NEW YORK (GenomeWeb) – Myriad Genetics has filed the first module with the US Food and Drug Administration for its rolling premarket approval application for myChoice HRD, a test that drugmaker Tesaro used in studies to identify best responders to its PARP inhibitor niraparib.
However, based on FDA's feedback it's unclear whether the agency will view myChoice HRD as a companion or complementary test.
Myriad discussed these details during its second quarter earnings call this week, after a Phase III study last month showed that recurrent ovarian cancer patients benefitted from niraparib regardless of their BRCA mutation or homologous recombination deficiency status. In the NOVA study, published in the New England Journal of Medicine, median progression-free survival was 21 months in patients with germline BRCA mutations as determined by Myriad's BRACAnalysis CDx; 9.3 months in patients without such mutations, and 12.9 months in patients with homologous repair deficiency as determined by the myChoice HRD next-generation sequencing test.
Comparatively, patients receiving placebo had median progression-free survival of 5.5 months when they had germline BRCA mutations, 3.9 months when they didn't have such mutations, and 3.8 months when they were HRD positive. However, an exploratory analysis undertaken by Tesaro in HRD-negative patients showed that they also derived clinically meaningful benefit from niraparib, with median progression-free survival of 6.9 months on the PARP inhibitor compared to 3.8 months on placebo.
Myriad and Tesaro have interpreted these data differently. Following the release of the data last month, Tesaro said it is pursuing market approval for its drug in the overall recurrent ovarian cancer population. NOVA trial primary investigator Mansoor Raza Mirza from Copenhagen University Hospital in Denmark similarly told market analysts at the time that the results "warrant niraparib maintenance therapy to the whole study population, regardless of BRCA mutation status, regardless of HRD status."
"FDA will determine the test label," a Tesaro spokesperson told GenomeWeb.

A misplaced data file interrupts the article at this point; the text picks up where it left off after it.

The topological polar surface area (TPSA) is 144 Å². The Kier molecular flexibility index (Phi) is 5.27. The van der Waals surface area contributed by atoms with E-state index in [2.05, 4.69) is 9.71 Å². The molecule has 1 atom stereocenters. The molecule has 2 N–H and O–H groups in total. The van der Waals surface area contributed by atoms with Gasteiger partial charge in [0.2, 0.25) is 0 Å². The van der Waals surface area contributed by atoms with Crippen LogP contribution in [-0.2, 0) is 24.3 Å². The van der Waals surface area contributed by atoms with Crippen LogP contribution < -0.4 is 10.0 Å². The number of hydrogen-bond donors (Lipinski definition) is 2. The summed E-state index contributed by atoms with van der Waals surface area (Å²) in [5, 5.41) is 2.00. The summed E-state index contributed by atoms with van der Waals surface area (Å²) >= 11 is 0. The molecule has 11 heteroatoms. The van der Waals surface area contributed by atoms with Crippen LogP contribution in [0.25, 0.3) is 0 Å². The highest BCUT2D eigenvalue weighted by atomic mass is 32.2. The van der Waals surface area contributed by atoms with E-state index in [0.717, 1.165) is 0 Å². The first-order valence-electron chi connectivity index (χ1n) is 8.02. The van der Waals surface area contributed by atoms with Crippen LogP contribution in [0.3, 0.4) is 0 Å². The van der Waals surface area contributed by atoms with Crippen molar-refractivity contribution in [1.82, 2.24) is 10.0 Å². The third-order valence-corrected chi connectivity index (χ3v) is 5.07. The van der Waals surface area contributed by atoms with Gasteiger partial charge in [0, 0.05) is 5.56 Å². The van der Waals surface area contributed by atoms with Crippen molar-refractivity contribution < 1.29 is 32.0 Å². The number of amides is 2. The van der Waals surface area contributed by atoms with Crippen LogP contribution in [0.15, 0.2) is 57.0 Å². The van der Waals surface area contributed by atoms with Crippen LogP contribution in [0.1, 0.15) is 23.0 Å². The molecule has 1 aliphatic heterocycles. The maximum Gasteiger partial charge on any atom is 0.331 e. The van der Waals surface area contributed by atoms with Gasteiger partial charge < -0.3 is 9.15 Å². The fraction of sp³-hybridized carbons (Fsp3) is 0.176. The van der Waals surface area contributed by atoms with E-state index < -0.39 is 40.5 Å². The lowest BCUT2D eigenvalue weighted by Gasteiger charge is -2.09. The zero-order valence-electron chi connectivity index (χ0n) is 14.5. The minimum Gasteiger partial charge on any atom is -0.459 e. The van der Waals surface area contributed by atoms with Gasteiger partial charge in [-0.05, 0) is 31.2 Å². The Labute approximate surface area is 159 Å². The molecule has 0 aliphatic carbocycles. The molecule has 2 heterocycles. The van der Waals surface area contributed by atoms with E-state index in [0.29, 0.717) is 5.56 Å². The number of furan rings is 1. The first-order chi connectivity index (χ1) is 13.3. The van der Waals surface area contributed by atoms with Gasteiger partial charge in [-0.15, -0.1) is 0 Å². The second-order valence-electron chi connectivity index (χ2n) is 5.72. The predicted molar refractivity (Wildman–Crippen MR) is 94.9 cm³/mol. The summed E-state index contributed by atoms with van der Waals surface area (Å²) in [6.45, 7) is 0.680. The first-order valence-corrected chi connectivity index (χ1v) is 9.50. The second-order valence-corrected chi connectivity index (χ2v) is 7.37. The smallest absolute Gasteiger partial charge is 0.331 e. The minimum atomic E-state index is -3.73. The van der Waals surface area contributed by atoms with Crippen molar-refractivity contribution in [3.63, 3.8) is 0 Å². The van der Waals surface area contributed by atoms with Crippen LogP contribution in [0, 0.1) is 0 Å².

Myriad, on the other hand, has focused on the ability of the HRD test to distinguish the magnitude of benefit in patients in the NOVA trial. Myriad CEO Mark Capone highlighted during the firm's second quarter earnings call yesterday that those with a positive HRD score and receiving niraparib saw a 9.1-month benefit in progression-free survival compared to those on placebo, while there was a 3.1-month benefit in the HRD-negative subset.
"This six-month difference in progression-free survival benefit is notable in a difficult-to-treat disease like ovarian cancer," Capone said, adding the data demonstrated the test's ability to delineate treatment benefit in a highly selected ovarian cancer population.
"In fact, in this particular study, approximately 70 percent of ovarian cancer patients had a positive myChoice HRD result, which makes differentiation from the overall group significantly more difficult," he explained.
But as PARP inhibitors like niraparib are approved in earlier cancer indications, Capone estimated that smaller subsets, between 25 percent and 40 percent, will have positive HRD scores. "In these indications, we believe that myChoice HRD test will be critical to identifying the subset of patients that will likely respond since the overall response will be much lower," Capone said during the earnings call.